The Whole Picture of American Broadband

I’m happy with the volume (if not necessarily the quality) of reaction to the report on the state of American broadband networks we just released this week at ITIF, The Whole Picture: Where America’s Broadband Networks Really Stand. The report was a real bear to write, as what we’d planned to be a quick 20 page analysis ballooned to 76 pages with 145 footnotes.

The report covers a lot of ground, so summarizing it in a 25 minute presentation proved challenging. Check my slide deck if you’d like, see a video of the panel discussion, and read the report if you want to know where the U. S. stands in relation to other nations on broadband coverage, subscription rates, speeds and prices. There’s a reasonably detailed but wrong-headed step-by-step reaction to the report on Ars Technica, which I rebut in a follow-up piece on the ITIF Innovation Files blog.

That’s lots of reading, but the information will be helpful if you need to know about this stuff. Here are the ten main findings:

  1. America enjoys robust intermodal competition between cable and DSL fiber-based facilities, with the third highest rate of wired intermodal competition in the OECD (behind Belgium and Netherlands).
  2. America leads the world in the adoption of 4G/LTE mobile broadband, a technology that’s a credible competitor at the lower end of the broadband speed spectrum and a gateway technology for bringing broadband non-adopters online.
  3. Entry-level pricing for American broadband is the second lowest in the OECD, behind Israel.
  4. The average network rate of all broadband connections in the United States was 29.6 Mbps in the third quarter of 2012; in the same period, we ranked seventh in the world and sixth in the OECD in the percentage of users with performance faster than 10 Mbps
  5. Of the nations that lead the United States in any of these four metrics (deployment, adoption, speed and price), no nation leads in more than two.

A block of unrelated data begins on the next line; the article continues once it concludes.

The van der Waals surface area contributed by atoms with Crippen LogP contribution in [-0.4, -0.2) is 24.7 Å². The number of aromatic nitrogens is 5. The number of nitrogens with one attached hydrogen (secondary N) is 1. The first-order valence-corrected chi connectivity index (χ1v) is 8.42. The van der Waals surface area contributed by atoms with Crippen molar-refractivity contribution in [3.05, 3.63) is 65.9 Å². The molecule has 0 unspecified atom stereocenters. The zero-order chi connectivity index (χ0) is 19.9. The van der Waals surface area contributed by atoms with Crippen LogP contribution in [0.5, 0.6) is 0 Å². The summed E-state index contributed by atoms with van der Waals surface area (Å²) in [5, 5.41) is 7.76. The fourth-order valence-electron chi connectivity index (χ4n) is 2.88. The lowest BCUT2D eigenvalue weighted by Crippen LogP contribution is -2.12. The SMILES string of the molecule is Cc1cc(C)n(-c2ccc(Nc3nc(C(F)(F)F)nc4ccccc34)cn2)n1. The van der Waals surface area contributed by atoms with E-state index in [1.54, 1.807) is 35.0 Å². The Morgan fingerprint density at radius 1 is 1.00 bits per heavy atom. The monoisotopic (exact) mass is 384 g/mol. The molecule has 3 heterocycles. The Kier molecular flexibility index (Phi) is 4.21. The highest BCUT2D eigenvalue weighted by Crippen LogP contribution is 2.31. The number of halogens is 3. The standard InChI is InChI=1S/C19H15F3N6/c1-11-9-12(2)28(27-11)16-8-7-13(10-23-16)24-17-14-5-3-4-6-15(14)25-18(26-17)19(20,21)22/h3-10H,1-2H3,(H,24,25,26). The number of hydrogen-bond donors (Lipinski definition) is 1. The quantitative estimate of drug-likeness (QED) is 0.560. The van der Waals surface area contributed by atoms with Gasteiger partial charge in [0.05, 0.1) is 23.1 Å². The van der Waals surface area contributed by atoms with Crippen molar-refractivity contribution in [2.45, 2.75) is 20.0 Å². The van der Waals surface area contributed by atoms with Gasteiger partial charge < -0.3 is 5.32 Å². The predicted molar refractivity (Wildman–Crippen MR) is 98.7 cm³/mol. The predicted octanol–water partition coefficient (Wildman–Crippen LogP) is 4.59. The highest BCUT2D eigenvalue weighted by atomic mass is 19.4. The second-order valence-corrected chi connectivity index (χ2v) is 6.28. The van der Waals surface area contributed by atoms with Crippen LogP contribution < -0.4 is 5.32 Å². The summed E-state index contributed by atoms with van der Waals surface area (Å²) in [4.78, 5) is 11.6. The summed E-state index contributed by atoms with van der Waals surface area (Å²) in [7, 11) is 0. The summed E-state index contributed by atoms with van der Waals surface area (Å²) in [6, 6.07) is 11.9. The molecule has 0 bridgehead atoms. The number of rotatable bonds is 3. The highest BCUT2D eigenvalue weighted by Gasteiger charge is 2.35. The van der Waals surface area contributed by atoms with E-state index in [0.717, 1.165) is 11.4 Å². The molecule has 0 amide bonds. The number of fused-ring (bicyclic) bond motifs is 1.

6. In the last few years American firms bought more fiber optic cable than all of Europe combined. 2011 was the first year in which America’s fiber purchases exceeded those of 2000, and 2012 orders have remained strong.
  7. 82 percent of American homes are passed by a cable technology capable of supporting broadband speeds of 100 Mbps or higher and a new technology known as Vectored DSL may soon bring a second 100 Mbps service into the market.
  8. Broadband adoption in the United States is not as high as some leading nations, but our 68.2 percent adoption rate for all households exceeds the EU-15’s 66.9 percent. When looking at adoption rate for households with computers, the U.S. rate is close to the top (four percentage points from the leader) and three percentage points above the EU-15’s 85.9 percent for this population.
  9. American broadband service providers are no more profitable than those in the rest of the world.
  10. American broadband prices are progressive: American users of low-speed, entry-level broadband services pay less than their peers in other countries, but those who use the fastest services pay more.

I’m talking to reporters and analysts about the report now.

  • James T

    So much interesting counterintuitive information in this report. I suppose the firestorm in response is no surprise – so much sputtering and “look, shiny object!!” The media, even beat reporters who ought to know better, are far too quick to listen to the likes of Susan Crawford. The idea of grand corporate conspiracies and the U.S. lagging behind Western Europe are so suited to their worldview, they can’t filter.

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